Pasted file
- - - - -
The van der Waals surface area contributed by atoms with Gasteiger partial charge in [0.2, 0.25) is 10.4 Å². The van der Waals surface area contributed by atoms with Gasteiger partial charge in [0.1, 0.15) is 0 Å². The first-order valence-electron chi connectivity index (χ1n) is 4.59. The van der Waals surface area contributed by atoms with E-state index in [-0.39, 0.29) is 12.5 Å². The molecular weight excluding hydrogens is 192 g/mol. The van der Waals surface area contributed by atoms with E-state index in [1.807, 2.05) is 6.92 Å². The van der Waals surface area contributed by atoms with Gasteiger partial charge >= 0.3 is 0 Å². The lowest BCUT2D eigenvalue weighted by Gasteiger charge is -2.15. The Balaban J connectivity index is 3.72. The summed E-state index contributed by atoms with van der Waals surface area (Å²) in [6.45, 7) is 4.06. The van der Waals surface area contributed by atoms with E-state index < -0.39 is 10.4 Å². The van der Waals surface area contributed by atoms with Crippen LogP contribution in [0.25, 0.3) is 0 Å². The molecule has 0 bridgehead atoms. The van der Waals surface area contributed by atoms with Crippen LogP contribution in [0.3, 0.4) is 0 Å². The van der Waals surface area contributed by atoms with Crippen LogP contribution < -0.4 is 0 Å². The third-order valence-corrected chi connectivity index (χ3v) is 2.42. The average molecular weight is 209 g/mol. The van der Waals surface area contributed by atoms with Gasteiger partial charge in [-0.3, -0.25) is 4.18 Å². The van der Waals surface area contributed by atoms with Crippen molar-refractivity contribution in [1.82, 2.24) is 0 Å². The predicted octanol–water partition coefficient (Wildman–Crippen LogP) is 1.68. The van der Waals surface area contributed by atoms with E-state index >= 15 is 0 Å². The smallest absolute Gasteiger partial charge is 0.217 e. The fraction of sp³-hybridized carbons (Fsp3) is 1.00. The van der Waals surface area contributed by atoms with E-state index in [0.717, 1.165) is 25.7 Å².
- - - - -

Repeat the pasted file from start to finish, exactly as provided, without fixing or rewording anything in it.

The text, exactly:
The van der Waals surface area contributed by atoms with Gasteiger partial charge in [0.2, 0.25) is 10.4 Å². The van der Waals surface area contributed by atoms with Gasteiger partial charge in [0.1, 0.15) is 0 Å². The first-order valence-electron chi connectivity index (χ1n) is 4.59. The van der Waals surface area contributed by atoms with E-state index in [-0.39, 0.29) is 12.5 Å². The molecular weight excluding hydrogens is 192 g/mol. The van der Waals surface area contributed by atoms with E-state index in [1.807, 2.05) is 6.92 Å². The van der Waals surface area contributed by atoms with Gasteiger partial charge >= 0.3 is 0 Å². The lowest BCUT2D eigenvalue weighted by Gasteiger charge is -2.15. The Balaban J connectivity index is 3.72. The summed E-state index contributed by atoms with van der Waals surface area (Å²) in [6.45, 7) is 4.06. The van der Waals surface area contributed by atoms with E-state index < -0.39 is 10.4 Å². The van der Waals surface area contributed by atoms with Crippen LogP contribution in [0.25, 0.3) is 0 Å². The molecule has 0 bridgehead atoms. The van der Waals surface area contributed by atoms with Crippen LogP contribution in [0.3, 0.4) is 0 Å². The van der Waals surface area contributed by atoms with Crippen LogP contribution < -0.4 is 0 Å². The third-order valence-corrected chi connectivity index (χ3v) is 2.42. The average molecular weight is 209 g/mol. The van der Waals surface area contributed by atoms with Gasteiger partial charge in [-0.3, -0.25) is 4.18 Å². The van der Waals surface area contributed by atoms with Crippen molar-refractivity contribution in [1.82, 2.24) is 0 Å². The predicted octanol–water partition coefficient (Wildman–Crippen LogP) is 1.68. The van der Waals surface area contributed by atoms with E-state index >= 15 is 0 Å². The smallest absolute Gasteiger partial charge is 0.217 e. The fraction of sp³-hybridized carbons (Fsp3) is 1.00. The van der Waals surface area contributed by atoms with E-state index in [0.717, 1.165) is 25.7 Å².